[Investment Monthly] Qualified Opportunity Funds: What Investors Need to Know

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The U.S. Treasury Department has released details on proposed regulations involving the tax implications of certain investments in “qualified opportunity zones” (QOZs). These proposed regulations are in response to a provision included in last year’s Tax Cuts and Jobs Act, which has piqued the interest of investors because of its tax incentives and benefits to communities. The program’s goal is to spur economic development and job creation in these distressed areas.

After the program was announced, more than 8,700 low-income communities were designated by U.S. states, territories and the District of Columbia, and later certified as QOZs, by the U.S. Treasury. But what do the investments look like, and what are the tax breaks?

Although the details are still being ironed out, what we do know is that a “qualified opportunity fund” (QOF) will be the investment vehicle from which the QOZs will draw, and the invested capital will, in turn, be used for development of the QOZs. QOFs are required to hold at least 90% of their assets in a property located in QOZs.

Investing in a QOF will benefit taxpayers in the following ways:

  • Capital Gains Deferral
  • Increased Tax Basis and Tax Savings
  • Exclusion of QOF Gains

Capital Gains Deferral

A taxpayer may defer capital gains by investing all or a portion of those gains in a QOF — this is the taxpayer’s “deferred gain amount” (DGA). The DGA must be invested in a QOF within 180 days of the realization of capital gains that are to be deferred. For example, Susan Jones recognizes a $250,000 gain on a June 30, 2018 sale of XYZ stock; to defer the gain, Susan must invest the $250,000 (her DGA) in a QOF within 180 days of the June 30th sale date. Once the DGA has been invested in the fund, the gain associated with the DGA is deferred until the earlier of: the date the investor sells the QOF investment or December 31, 2026.

Increased Tax Basis and Tax Savings

If the taxpayer holds the investment for five or more years, the tax basis in the DGA is increased, reducing the total amount of capital gains taxes and providing a tax savings (see table below).

Exclusion of QOF Gains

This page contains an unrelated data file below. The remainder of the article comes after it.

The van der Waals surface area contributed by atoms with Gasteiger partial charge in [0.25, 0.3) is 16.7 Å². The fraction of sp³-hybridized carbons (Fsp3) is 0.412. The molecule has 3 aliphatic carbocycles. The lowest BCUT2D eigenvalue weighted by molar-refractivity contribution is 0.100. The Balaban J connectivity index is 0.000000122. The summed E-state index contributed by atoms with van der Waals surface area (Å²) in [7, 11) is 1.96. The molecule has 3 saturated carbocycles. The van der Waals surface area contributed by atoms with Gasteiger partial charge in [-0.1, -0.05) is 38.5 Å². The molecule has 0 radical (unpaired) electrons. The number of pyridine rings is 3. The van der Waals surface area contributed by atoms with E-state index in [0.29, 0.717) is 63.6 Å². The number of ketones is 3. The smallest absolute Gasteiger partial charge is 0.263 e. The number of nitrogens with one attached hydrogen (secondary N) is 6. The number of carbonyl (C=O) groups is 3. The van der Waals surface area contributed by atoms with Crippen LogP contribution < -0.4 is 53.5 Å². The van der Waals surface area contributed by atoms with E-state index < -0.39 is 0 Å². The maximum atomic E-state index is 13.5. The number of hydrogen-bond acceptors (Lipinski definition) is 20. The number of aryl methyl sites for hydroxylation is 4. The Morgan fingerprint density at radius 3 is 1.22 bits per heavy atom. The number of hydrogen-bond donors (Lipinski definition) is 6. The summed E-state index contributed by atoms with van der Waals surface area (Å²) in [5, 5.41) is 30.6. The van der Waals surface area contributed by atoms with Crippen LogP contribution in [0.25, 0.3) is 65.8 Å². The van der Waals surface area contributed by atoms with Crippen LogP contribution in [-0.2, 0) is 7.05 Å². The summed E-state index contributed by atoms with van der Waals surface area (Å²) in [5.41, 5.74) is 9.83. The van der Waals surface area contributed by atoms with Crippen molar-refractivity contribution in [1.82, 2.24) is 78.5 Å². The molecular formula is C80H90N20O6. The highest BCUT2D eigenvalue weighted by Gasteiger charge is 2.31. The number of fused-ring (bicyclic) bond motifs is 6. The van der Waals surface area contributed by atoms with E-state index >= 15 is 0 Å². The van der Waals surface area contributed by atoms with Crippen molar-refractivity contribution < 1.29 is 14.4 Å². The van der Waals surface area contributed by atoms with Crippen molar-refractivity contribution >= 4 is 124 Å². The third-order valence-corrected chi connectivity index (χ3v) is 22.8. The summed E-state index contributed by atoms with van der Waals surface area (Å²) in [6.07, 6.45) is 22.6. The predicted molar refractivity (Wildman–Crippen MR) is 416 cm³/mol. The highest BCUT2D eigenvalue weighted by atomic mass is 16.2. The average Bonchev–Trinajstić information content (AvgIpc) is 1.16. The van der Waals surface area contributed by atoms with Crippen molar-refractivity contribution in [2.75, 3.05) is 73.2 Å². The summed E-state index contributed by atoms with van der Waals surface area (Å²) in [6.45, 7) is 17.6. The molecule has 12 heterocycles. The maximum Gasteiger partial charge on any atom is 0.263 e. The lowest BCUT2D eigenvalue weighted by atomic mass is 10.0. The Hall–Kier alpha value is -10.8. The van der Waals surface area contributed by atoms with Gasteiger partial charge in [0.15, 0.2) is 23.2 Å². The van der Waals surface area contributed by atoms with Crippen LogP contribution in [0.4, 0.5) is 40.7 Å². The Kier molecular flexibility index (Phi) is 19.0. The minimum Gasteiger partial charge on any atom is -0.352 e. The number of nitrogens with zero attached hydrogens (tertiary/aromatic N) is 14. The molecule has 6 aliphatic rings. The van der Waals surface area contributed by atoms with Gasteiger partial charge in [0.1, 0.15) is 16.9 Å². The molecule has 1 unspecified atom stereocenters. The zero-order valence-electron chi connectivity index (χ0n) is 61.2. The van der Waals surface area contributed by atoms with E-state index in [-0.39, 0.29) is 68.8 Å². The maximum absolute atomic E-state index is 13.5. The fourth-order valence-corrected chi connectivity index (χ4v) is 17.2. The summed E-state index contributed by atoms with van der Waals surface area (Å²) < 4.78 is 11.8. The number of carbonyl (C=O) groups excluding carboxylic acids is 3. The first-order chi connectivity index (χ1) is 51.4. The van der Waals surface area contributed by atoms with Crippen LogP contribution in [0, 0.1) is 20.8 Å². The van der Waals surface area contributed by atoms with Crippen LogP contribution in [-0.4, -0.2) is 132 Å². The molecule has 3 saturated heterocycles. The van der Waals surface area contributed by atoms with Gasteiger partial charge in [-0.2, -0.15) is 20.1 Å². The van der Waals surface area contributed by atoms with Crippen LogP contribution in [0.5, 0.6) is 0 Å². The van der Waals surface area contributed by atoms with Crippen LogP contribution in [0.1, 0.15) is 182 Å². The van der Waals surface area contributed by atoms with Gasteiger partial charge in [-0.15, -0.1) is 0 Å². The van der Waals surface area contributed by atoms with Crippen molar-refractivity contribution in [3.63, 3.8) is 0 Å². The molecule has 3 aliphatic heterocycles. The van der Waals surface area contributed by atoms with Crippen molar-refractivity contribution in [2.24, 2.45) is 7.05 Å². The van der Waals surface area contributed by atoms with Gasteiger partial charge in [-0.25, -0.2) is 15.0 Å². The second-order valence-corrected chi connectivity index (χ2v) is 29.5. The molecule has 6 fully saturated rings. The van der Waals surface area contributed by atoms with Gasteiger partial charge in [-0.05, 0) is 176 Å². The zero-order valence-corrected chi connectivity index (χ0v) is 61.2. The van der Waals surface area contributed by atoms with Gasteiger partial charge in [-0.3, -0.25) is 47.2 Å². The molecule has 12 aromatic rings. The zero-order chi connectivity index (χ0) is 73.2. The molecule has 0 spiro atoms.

Taxpayers who hold the fund for more than 10 years can choose to fully exclude all capital gains accrued on the investment when it is sold (the taxpayer must still pay tax on the DGA on or before December 31, 2026).

Special Note: Since December 31, 2026 is an important trigger date for recognition of the DGA (as explained above), taxpayers would need to make an investment in a QOF by 2021 to receive the special five-plus year tax incentives (10% basis adjustment) or by 2019 to receive the special seven-plus year tax incentives (15% basis adjustment).

Let’s look at an example of how a QOF would work in the following tax scenario:

On July 15, 2018, John Smith recognized a $750,000 gain from the sale of various securities. Then, on November 20, 2018 (within 180 days of the July 15 sale date), John invests $600,000 in a QOF. He has elected to defer $600,000 of the $750,000 gain, having invested the $600,000 (John’s DGA) in the fund within the 180-day window. The remaining $150,000 will be treated as a taxable gain on his 2018 tax return.

As of December 31, 2026, John still owns his investment in the QOF, and must pay capital gains taxes on the deferred gains; the DGA basis is able to be increased by 15% because the investment was held for more than seven years; thus, the DGA is reduced to $510,000 from its original invested amount of $600,000.

He holds the investment for more than 10 years, selling the QOF for $800,000 on December 31, 2028. This $200,000 gain ($800,000 less the $600,000 originally invested) can be excluded from capital gains taxation at John’s election.

Facts to Keep in Mind Before Investing

Although investor interest is understandably high given the possible tax savings, this program is still in its infancy and comes with potential drawbacks:

  • Higher Risk – The investments in economically distressed communities may entail a higher degree of risk, relative to more developed markets.
  • Timeline – To maximize the tax benefits, an investor needs to hold the QOF for at least five years, and ideally more than 10 years.
  • Due Diligence – An investor must have a high degree of confidence that a QOF will hold at least 90% of its assets in a QOZ property; otherwise, any potential tax savings could be jeopardized.
  • Opportunity Cost – The future return potential of a QOF (combined with potential tax savings) should be compared to the future return potential of other investment opportunities.

Before investing in a QOF (or any investment), we recommend that investors consult with an appropriately credentialed advisor and ask questions specific to their situation to help ensure a good fit within their overall portfolio allocation.


Bill Hornbarger | Chief Investment Officer

These materials were prepared for informational purposes only. Information has been obtained from a variety of sources believed to be reliable though not independently verified. This presentation does not represent a specific investment, tax or other recommendation or legal advice, and does not take into consideration your particular circumstances, financial or otherwise. Examples provided herein are for illustrative purposes only and do not represent actual or anticipated results. This is not an offer to sell or buy securities. Please consult with your advisor, attorney and accountant, as appropriate, regarding specific advice. Past performance does not indicate future performance.


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